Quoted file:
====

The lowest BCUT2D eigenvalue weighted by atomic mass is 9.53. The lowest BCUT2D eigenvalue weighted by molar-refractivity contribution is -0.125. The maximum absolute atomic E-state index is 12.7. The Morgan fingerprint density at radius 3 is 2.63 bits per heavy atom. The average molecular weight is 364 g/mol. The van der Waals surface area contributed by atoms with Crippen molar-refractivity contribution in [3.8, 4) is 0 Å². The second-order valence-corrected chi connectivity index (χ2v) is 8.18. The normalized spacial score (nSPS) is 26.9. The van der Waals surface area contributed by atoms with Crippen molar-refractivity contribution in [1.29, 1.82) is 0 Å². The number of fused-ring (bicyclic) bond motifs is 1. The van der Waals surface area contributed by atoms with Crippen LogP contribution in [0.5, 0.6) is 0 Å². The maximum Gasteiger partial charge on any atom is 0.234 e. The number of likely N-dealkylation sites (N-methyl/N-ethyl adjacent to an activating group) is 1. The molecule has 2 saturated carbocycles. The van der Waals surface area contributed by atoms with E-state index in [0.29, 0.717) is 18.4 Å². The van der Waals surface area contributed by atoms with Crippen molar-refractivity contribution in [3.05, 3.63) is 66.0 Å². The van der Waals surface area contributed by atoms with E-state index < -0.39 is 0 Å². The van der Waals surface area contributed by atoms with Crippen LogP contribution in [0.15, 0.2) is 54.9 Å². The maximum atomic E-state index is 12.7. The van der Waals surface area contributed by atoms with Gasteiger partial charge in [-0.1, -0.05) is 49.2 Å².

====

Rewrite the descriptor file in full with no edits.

The lowest BCUT2D eigenvalue weighted by atomic mass is 9.53. The lowest BCUT2D eigenvalue weighted by molar-refractivity contribution is -0.125. The maximum absolute atomic E-state index is 12.7. The Morgan fingerprint density at radius 3 is 2.63 bits per heavy atom. The average molecular weight is 364 g/mol. The van der Waals surface area contributed by atoms with Crippen molar-refractivity contribution in [3.8, 4) is 0 Å². The second-order valence-corrected chi connectivity index (χ2v) is 8.18. The normalized spacial score (nSPS) is 26.9. The van der Waals surface area contributed by atoms with Crippen molar-refractivity contribution in [1.29, 1.82) is 0 Å². The number of fused-ring (bicyclic) bond motifs is 1. The van der Waals surface area contributed by atoms with Crippen LogP contribution in [0.5, 0.6) is 0 Å². The maximum Gasteiger partial charge on any atom is 0.234 e. The number of likely N-dealkylation sites (N-methyl/N-ethyl adjacent to an activating group) is 1. The molecule has 2 saturated carbocycles. The van der Waals surface area contributed by atoms with E-state index in [0.29, 0.717) is 18.4 Å². The van der Waals surface area contributed by atoms with Crippen molar-refractivity contribution in [3.05, 3.63) is 66.0 Å². The van der Waals surface area contributed by atoms with E-state index < -0.39 is 0 Å². The van der Waals surface area contributed by atoms with Crippen LogP contribution in [0.15, 0.2) is 54.9 Å². The maximum atomic E-state index is 12.7. The van der Waals surface area contributed by atoms with Gasteiger partial charge in [-0.1, -0.05) is 49.2 Å².